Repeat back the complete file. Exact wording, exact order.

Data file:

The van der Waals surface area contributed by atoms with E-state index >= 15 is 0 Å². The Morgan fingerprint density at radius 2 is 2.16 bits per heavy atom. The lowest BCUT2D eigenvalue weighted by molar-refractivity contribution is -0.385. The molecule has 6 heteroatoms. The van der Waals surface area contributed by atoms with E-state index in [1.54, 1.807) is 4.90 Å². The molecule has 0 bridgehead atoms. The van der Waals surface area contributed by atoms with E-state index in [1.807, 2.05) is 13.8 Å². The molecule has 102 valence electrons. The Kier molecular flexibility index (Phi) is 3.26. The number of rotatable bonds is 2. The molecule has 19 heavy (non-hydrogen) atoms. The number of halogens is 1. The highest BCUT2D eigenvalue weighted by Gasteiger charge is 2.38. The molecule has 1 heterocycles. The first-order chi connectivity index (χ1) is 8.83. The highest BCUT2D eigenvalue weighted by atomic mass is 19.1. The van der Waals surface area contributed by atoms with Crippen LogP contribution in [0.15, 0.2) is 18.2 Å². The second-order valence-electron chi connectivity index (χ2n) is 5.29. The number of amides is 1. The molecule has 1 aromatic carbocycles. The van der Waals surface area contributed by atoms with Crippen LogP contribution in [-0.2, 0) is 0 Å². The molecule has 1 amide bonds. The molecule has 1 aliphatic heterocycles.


The van der Waals surface area contributed by atoms with E-state index >= 15 is 0 Å². The Morgan fingerprint density at radius 2 is 2.16 bits per heavy atom. The lowest BCUT2D eigenvalue weighted by molar-refractivity contribution is -0.385. The molecule has 6 heteroatoms. The van der Waals surface area contributed by atoms with E-state index in [1.54, 1.807) is 4.90 Å². The molecule has 0 bridgehead atoms. The van der Waals surface area contributed by atoms with E-state index in [1.807, 2.05) is 13.8 Å². The molecule has 102 valence electrons. The Kier molecular flexibility index (Phi) is 3.26. The number of rotatable bonds is 2. The molecule has 19 heavy (non-hydrogen) atoms. The number of halogens is 1. The highest BCUT2D eigenvalue weighted by Gasteiger charge is 2.38. The molecule has 1 heterocycles. The first-order chi connectivity index (χ1) is 8.83. The highest BCUT2D eigenvalue weighted by atomic mass is 19.1. The van der Waals surface area contributed by atoms with Crippen LogP contribution in [0.15, 0.2) is 18.2 Å². The second-order valence-electron chi connectivity index (χ2n) is 5.29. The number of amides is 1. The molecule has 1 aromatic carbocycles. The van der Waals surface area contributed by atoms with Crippen LogP contribution in [-0.2, 0) is 0 Å². The molecule has 1 amide bonds. The molecule has 1 aliphatic heterocycles.